• https://www.example.com/category/hats/red-hats
  • https://www.example.com/category/hats/colored-hats/red/hats
  • https://www.example.com/category/h/c-h/r/h

Good URL structure for Products

  • https://www.example.com/products/golf/drivers/titliest/917d2
  • https://www.example.com/p/golf/drivers/titlesist/titlesist-917d2-driver

Bad URL Structure for Products

  • https://www.example.com/products/golf/product/golf-product1234.html
  • https://www.example.com/p/golf/drivers/t/234
  • https://www.example.com/cart/item43

Review the SERPs for similar types of products and categories

Note how the top ranking websites are structuring their category and product URLs, and emulate them with an improved twist, if possible.

Note that even though the top ranking websites all structure their URLs differently, they’re all strategically structured to convey what the category page is about to help search engines better understand their pages.

Develop Custom Functionality From the Ground Up

When developing your eCommerce website, it’s essential to determine what types of functionality you’ll need from the website. Think about all of the functionality on an Amazon product page: related products, product reviews, customers who bought this item also bought this item, etc. All of this functionality is great for an eCommerce website, and Amazon can be a great company to study in this regard.

But if you expect your eCommerce website to have robust functionality, you need to build it from the ground up to be as successful as possible. The reason is that since site speed and organization of source code affect your SEO, you want any custom development work to be built in so that everything works harmoniously.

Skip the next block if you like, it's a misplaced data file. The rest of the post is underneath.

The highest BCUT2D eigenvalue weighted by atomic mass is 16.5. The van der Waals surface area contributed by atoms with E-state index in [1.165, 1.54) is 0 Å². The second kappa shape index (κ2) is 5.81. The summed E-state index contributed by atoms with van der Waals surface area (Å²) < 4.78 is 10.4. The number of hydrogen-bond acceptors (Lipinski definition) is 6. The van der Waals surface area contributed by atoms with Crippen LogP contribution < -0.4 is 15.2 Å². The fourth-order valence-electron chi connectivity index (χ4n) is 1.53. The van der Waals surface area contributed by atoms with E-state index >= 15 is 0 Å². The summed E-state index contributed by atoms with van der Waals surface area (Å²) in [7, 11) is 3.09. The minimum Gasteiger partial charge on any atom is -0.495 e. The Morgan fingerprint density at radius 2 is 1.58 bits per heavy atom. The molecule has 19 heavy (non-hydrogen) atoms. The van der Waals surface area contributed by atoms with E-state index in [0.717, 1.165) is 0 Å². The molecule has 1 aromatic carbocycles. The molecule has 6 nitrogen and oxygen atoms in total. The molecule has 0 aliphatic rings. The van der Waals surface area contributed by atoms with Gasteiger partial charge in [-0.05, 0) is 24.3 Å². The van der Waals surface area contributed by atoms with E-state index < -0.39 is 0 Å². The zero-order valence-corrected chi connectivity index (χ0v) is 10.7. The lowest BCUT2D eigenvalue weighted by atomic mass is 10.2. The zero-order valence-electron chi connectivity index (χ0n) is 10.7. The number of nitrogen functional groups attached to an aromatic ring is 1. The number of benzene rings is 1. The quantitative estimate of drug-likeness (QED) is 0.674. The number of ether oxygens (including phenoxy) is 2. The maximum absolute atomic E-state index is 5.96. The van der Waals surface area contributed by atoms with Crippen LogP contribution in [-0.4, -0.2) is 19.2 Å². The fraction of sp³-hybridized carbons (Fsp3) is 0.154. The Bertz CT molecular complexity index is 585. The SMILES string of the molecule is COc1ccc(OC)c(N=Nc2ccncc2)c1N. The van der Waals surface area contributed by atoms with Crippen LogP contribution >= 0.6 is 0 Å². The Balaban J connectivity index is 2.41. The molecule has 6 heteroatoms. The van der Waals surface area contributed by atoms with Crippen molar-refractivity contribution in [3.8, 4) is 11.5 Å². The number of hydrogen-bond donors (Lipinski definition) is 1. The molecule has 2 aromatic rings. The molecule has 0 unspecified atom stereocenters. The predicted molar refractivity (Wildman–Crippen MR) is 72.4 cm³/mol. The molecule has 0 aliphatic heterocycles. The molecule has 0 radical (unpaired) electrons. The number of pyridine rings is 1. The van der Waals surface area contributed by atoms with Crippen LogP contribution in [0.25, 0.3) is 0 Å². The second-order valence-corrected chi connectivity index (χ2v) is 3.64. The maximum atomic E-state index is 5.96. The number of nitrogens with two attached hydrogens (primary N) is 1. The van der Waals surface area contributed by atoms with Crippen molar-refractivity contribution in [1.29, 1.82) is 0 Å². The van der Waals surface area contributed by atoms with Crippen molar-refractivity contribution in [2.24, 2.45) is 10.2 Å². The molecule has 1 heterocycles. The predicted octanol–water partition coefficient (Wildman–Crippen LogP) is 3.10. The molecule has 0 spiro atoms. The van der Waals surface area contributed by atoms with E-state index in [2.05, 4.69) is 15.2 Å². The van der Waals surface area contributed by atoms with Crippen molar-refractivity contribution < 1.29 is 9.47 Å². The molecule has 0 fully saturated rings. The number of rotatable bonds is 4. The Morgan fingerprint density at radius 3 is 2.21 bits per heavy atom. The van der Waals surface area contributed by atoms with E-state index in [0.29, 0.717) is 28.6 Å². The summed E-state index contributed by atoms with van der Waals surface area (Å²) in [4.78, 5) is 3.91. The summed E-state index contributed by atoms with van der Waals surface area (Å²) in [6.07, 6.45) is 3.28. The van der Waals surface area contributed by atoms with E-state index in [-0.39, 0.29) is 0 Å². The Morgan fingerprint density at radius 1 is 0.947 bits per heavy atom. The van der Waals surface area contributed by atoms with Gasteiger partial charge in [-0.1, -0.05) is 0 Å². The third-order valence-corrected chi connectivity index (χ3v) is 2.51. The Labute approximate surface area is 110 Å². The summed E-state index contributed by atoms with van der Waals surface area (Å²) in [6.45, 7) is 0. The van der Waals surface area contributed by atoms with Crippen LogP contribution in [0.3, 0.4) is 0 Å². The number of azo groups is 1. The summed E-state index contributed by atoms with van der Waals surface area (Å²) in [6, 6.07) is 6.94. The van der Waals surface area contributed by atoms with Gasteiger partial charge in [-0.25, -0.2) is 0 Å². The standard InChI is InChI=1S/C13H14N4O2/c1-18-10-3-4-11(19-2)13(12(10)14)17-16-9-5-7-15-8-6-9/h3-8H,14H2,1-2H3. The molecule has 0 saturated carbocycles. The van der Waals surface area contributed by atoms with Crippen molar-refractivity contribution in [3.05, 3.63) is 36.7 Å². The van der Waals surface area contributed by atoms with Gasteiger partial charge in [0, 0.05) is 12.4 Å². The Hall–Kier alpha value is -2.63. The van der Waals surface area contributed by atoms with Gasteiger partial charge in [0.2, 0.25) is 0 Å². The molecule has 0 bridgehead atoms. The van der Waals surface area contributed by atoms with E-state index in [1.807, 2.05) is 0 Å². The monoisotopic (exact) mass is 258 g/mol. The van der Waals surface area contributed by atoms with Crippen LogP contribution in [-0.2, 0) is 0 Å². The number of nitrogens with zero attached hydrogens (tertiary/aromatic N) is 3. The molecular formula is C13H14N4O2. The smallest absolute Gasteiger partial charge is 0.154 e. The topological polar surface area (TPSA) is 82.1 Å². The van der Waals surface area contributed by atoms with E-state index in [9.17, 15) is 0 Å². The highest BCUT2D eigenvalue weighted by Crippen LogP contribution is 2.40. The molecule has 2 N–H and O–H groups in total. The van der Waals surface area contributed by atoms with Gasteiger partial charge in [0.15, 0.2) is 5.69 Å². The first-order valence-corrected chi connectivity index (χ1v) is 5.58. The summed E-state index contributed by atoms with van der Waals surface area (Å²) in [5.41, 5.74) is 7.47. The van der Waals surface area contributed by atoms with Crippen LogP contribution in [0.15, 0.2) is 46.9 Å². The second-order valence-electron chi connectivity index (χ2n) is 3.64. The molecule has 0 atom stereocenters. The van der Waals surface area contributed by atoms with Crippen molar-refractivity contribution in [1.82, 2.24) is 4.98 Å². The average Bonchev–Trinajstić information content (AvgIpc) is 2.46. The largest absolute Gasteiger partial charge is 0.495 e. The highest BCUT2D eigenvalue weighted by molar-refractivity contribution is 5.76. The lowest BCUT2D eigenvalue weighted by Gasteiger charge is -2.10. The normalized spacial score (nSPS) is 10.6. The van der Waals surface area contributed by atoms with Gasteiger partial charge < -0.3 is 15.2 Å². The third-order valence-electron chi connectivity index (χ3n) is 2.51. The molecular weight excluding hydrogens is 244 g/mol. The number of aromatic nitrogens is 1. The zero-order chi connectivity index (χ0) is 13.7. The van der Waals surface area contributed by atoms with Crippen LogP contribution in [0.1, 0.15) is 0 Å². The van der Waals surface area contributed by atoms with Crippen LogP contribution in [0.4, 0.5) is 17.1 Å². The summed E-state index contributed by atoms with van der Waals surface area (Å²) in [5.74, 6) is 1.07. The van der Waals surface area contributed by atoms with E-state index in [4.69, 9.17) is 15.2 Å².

For example, many WooCommerce WordPress eCommerce stores rely on a string of different plugins to drive functionality, which ends up causing many headaches and issues down the road. Because many of these plugins are developed independently, they may not work ideally together. Furthermore, anytime an update for one is released, it may potentially disrupt others from functioning correctly, and you might not realize your website is broken until irritated customers are contacting you for refunds.

Therefore, when building an eCommerce website, consider all the functionality that you will need and work with a company that can develop your website to work how you want it from the ground up.

Homepage to Checkout: Blazing the Trail of Least Resistance

When building your website, focus on making it as easy as possible for a shopper to arrive at your homepage, find the product(s) they are looking for, and complete the checkout process. You must create a website that makes this path as easy as possible to increase conversions. If you have historical data, AB tests, CRO data, etc., use it to build a website that converts as many browsers into shoppers as possible.

  • Minimize clicks from homepage to product page and checkouts
  • Have “add to cart” throughout the product page